A blog can also turn into a nice source of income, so look into offering guest posts and advertising as well as sticking in a few affiliate links where appropriate.
Build your social followings
If you can build a following of people who trust your opinion and are entertained by what you write about, this can serve you well in the future.
Imagine if you've been writing about motorsport on your blog and have built a following of thousands on Twitter, when you pitch to a magazine or go for that dream job, you've got proof that people love your work.
Build your portfolio
Very few people fall straight into a magazine writing job without first building a portfolio. The easiest way to do this is on your blog, as well as on platforms such as DriveTribe and Medium. These sites allow you to build new audiences and perhaps even tackle subjects that may not otherwise work on your own site.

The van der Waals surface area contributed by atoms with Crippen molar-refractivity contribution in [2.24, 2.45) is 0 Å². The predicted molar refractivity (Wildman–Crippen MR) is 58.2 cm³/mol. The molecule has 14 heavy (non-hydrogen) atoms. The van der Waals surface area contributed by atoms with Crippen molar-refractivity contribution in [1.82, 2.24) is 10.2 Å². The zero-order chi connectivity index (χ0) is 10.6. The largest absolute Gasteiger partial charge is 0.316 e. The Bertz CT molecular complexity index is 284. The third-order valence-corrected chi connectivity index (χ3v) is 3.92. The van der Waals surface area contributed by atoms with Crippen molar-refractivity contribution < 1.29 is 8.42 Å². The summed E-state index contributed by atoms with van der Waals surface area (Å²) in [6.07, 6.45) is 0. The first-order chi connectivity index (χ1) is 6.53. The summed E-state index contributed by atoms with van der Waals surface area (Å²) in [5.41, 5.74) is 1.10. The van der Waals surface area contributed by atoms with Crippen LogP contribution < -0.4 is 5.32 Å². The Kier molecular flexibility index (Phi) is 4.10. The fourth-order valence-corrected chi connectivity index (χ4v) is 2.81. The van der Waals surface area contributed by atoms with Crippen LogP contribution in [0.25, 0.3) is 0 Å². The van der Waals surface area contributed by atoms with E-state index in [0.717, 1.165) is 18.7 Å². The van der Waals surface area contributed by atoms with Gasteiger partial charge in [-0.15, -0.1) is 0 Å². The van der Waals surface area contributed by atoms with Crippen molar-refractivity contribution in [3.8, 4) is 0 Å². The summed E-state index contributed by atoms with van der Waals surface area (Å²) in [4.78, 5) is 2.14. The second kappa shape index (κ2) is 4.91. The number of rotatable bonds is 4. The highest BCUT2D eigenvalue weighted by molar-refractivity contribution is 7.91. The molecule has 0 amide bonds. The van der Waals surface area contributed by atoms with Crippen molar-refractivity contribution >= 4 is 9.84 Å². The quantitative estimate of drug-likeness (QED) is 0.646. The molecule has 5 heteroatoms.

Start making a list of the websites and magazines you'd love to write for and start imagining what you'd write. You need to voraciously consume the content these outlets already produce because when you pitch or apply for a job, an editor will expect you to know the publication's tone of voice and audience.
Get to races